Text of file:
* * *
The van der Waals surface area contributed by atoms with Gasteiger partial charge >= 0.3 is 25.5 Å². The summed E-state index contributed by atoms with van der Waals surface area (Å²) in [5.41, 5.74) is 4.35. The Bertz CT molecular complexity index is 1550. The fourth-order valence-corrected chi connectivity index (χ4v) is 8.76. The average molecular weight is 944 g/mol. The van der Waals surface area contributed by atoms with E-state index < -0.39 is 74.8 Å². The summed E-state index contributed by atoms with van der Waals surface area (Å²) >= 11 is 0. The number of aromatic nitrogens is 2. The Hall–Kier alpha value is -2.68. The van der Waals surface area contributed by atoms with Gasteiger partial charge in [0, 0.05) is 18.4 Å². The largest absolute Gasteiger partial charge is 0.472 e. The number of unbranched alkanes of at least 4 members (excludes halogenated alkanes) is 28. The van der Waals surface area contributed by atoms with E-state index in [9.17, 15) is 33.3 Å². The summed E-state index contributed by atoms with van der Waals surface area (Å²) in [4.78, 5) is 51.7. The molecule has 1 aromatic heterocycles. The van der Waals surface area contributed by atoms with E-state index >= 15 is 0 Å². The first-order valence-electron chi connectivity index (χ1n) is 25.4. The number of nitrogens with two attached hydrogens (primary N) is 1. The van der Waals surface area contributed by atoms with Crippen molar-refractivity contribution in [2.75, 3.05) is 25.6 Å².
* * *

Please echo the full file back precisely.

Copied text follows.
The van der Waals surface area contributed by atoms with Gasteiger partial charge >= 0.3 is 25.5 Å². The summed E-state index contributed by atoms with van der Waals surface area (Å²) in [5.41, 5.74) is 4.35. The Bertz CT molecular complexity index is 1550. The fourth-order valence-corrected chi connectivity index (χ4v) is 8.76. The average molecular weight is 944 g/mol. The van der Waals surface area contributed by atoms with E-state index < -0.39 is 74.8 Å². The summed E-state index contributed by atoms with van der Waals surface area (Å²) >= 11 is 0. The number of aromatic nitrogens is 2. The Hall–Kier alpha value is -2.68. The van der Waals surface area contributed by atoms with Gasteiger partial charge in [0, 0.05) is 18.4 Å². The largest absolute Gasteiger partial charge is 0.472 e. The number of unbranched alkanes of at least 4 members (excludes halogenated alkanes) is 28. The van der Waals surface area contributed by atoms with E-state index in [9.17, 15) is 33.3 Å². The summed E-state index contributed by atoms with van der Waals surface area (Å²) in [4.78, 5) is 51.7. The molecule has 1 aromatic heterocycles. The van der Waals surface area contributed by atoms with E-state index >= 15 is 0 Å². The first-order valence-electron chi connectivity index (χ1n) is 25.4. The number of nitrogens with two attached hydrogens (primary N) is 1. The van der Waals surface area contributed by atoms with Crippen molar-refractivity contribution in [2.75, 3.05) is 25.6 Å².